Sunday, 7 July 2013

Sighting the Ramadan Crescent Moon

Monday evening all eyes will be on the Saudi sky - well, Muslim eyes anyway, attempting to spot the crescent moon signifying the start of Ramadan.

We were talking last night about the need to sight the moon when, after centuries of astrological study and using latest technology, it should be possible to pinpoint exactly when the moon in its crescent form will appear over the horizon after the sun has set.

But the moon must be sighted.
Actually seen.
Not imagined behind a cloud.
Whether by the naked eye or through binoculars (I have no idea if binoculars were around in the early Islamic days, though it is perfectly acceptable to use them now).

The latest weather forecast is a bit of a worry though.  Dust storms for the next three days might make spotting anything in the sky a bit difficult.

Hubster and I will be staying in Riyadh for most of Ramadan.  Many expats choose to leave the country when Ramadan is imminent.  Granted, it can be tough for non-Muslims who remain here as we're expected to be respectful of the Holy Month and implement a number of changes to the our daily routines and behaviors so as not to offend.

To be honest, the only thing that is really challenging for this non-Muslim is remembering not to eat or drink anything, not even water, when out in public during daylight hours.  Not that there is any reason to be out and about during the day - almost everything is closed or on an extreme go slow.  It's common knowledge among expats to get all your visa applications lodged, and returned, long before Ramadan.  Official working hours for the Public Sector this year are 10 a.m til 3 p.m, though in reality everybody considers those hours a guideline only.

As expats need to be mindful of their actions even in the workplace, Hubster usually takes a packed lunch to work and eats discreetly behind closed doors.  Restaurants are closed during the day, though supermarkets open for a few daylight hours so families can get the shopping done in preparation for the long awaited evening meal.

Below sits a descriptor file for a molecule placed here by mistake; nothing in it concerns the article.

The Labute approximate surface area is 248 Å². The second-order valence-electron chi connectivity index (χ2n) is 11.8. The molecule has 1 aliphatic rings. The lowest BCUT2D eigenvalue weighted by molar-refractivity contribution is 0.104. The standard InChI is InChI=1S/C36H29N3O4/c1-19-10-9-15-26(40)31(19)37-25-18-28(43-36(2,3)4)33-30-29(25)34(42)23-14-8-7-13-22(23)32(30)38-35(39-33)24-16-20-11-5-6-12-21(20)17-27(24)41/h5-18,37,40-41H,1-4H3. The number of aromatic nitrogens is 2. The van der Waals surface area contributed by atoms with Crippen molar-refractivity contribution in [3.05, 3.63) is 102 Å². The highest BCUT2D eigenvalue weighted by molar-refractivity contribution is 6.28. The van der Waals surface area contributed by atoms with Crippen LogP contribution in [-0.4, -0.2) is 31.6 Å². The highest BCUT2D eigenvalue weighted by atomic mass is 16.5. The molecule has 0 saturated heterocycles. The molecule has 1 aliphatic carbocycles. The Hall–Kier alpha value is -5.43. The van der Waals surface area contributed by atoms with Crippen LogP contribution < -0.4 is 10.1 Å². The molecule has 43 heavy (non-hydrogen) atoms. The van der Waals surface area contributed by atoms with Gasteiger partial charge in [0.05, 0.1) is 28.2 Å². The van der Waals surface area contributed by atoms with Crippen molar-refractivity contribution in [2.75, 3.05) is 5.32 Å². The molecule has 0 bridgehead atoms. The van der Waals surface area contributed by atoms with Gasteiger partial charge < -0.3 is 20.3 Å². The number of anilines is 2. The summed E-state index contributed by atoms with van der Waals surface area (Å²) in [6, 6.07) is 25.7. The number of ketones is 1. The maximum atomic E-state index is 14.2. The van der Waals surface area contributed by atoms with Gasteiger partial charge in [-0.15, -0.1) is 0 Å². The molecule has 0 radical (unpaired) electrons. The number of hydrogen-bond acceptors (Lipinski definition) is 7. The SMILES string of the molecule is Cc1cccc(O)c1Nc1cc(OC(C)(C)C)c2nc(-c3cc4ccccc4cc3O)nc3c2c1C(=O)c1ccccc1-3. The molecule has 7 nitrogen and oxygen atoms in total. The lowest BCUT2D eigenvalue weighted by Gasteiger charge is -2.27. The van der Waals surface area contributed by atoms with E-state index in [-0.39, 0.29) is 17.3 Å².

The first Ramadan I was here our compound cafe closed out of respect, the sign taped to the door said, for Ramadan.  It didn't really bother me, I have a Nespresso at home.  The other non-Muslims, however, weren't very impressed.  After all, they said, we live in this space to deliberately separate ourselves from the 'craziness' outside these walls.  So, ever since, our cafe has been open during Ramadan and I admit to going there, though mostly to use the free WiFi.

Private Sector companies, if they can, change their operating hours completely.  Nighttime simply becomes daytime.  For example, at the ladies gym down the road the Ramadan hours are 9 p.m. - 2 a.m.  I have no idea who actually goes to the gym at those hours.  I certainly don't!  (Most gyms with annual subscriptions offer one month free, with Ramadan in mind).  

Riyadh city comes alive in the evening after Iftar when families are together, gifts are exchanged, prayers are said and the fast is broken.  And the food....Most hotels put on huge Iftar feasts every night for an entire month and if you want to go, it pays to book!
All Malls open after Iftar too and, if you go up to the Globe in Faisaliah or the Sky Bridge in Al Mamlaka Tower, you can watch the constant, unbroken chain of headlights backed up on every road into town as people emerge from their homes to enjoy the night life of Riyadh, such that it is.  

Mosques also ramp up their activity during Ramadan as the faithful gather to hear Imams read the Quran in its entirety over the course of the month.  

If you're a Muslim, no doubt Saudi Arabia during Ramadan is a great place to be.  In fact, the non-Saudi Muslims I know love being in Saudi for Ramadan, not because they are particularly pious, but because Saudi has shorter daylight hours so they aren't fasting as long as Muslims in say, the UK.  Plus the entire country stops for Ramadan which is extremely supportive, as opposed to other countries who couldn't give two hoots about your fasting, or the temptation to eat that is everywhere, and where forgiveness for your exhaustion and crankiness due to hunger is unlikely to be forthcoming.  

Signs for Ramadan started appearing about town a couple of weeks ago.  This one at Tamimi was one of the first.  No doubt, when that crescent moon makes its appearance on the Saudi horizon many a Ramadan Kareem will be said.

Ka Kite,

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